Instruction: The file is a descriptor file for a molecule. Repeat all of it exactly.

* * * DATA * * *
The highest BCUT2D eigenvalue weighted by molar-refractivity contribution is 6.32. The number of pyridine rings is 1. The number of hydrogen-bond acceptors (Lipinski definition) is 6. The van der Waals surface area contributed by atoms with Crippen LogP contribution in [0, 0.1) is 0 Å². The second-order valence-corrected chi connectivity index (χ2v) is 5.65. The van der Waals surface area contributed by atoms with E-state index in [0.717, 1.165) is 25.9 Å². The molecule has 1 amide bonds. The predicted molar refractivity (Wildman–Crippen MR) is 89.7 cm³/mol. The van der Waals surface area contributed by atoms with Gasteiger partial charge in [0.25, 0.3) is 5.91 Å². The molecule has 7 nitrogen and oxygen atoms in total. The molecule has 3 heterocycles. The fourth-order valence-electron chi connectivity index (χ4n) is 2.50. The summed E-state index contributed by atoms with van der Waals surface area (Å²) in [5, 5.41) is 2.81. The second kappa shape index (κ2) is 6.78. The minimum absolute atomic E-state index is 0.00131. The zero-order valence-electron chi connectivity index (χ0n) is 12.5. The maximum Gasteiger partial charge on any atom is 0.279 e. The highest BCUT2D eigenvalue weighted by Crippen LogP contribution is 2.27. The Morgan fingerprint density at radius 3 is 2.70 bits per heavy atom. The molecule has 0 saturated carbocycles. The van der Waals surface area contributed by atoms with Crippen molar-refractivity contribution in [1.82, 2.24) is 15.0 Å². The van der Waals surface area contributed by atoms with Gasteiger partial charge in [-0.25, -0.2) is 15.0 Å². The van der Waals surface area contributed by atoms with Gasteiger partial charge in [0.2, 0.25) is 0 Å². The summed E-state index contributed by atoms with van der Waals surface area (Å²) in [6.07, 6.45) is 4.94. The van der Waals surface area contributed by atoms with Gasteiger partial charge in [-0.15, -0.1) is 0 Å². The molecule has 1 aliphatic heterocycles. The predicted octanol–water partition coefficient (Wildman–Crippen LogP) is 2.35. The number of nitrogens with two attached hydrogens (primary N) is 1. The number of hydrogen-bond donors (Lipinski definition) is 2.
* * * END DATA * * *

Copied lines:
The highest BCUT2D eigenvalue weighted by molar-refractivity contribution is 6.32. The number of pyridine rings is 1. The number of hydrogen-bond acceptors (Lipinski definition) is 6. The van der Waals surface area contributed by atoms with Crippen LogP contribution in [0, 0.1) is 0 Å². The second-order valence-corrected chi connectivity index (χ2v) is 5.65. The van der Waals surface area contributed by atoms with E-state index in [0.717, 1.165) is 25.9 Å². The molecule has 1 amide bonds. The predicted molar refractivity (Wildman–Crippen MR) is 89.7 cm³/mol. The van der Waals surface area contributed by atoms with Gasteiger partial charge in [0.25, 0.3) is 5.91 Å². The molecule has 7 nitrogen and oxygen atoms in total. The molecule has 3 heterocycles. The fourth-order valence-electron chi connectivity index (χ4n) is 2.50. The summed E-state index contributed by atoms with van der Waals surface area (Å²) in [5, 5.41) is 2.81. The second kappa shape index (κ2) is 6.78. The minimum absolute atomic E-state index is 0.00131. The zero-order valence-electron chi connectivity index (χ0n) is 12.5. The maximum Gasteiger partial charge on any atom is 0.279 e. The highest BCUT2D eigenvalue weighted by Crippen LogP contribution is 2.27. The Morgan fingerprint density at radius 3 is 2.70 bits per heavy atom. The molecule has 0 saturated carbocycles. The van der Waals surface area contributed by atoms with Crippen molar-refractivity contribution in [1.82, 2.24) is 15.0 Å². The van der Waals surface area contributed by atoms with Gasteiger partial charge in [-0.25, -0.2) is 15.0 Å². The van der Waals surface area contributed by atoms with Gasteiger partial charge in [0.2, 0.25) is 0 Å². The summed E-state index contributed by atoms with van der Waals surface area (Å²) in [6.07, 6.45) is 4.94. The van der Waals surface area contributed by atoms with Gasteiger partial charge in [-0.15, -0.1) is 0 Å². The molecule has 1 aliphatic heterocycles. The predicted octanol–water partition coefficient (Wildman–Crippen LogP) is 2.35. The number of nitrogens with two attached hydrogens (primary N) is 1. The number of hydrogen-bond donors (Lipinski definition) is 2.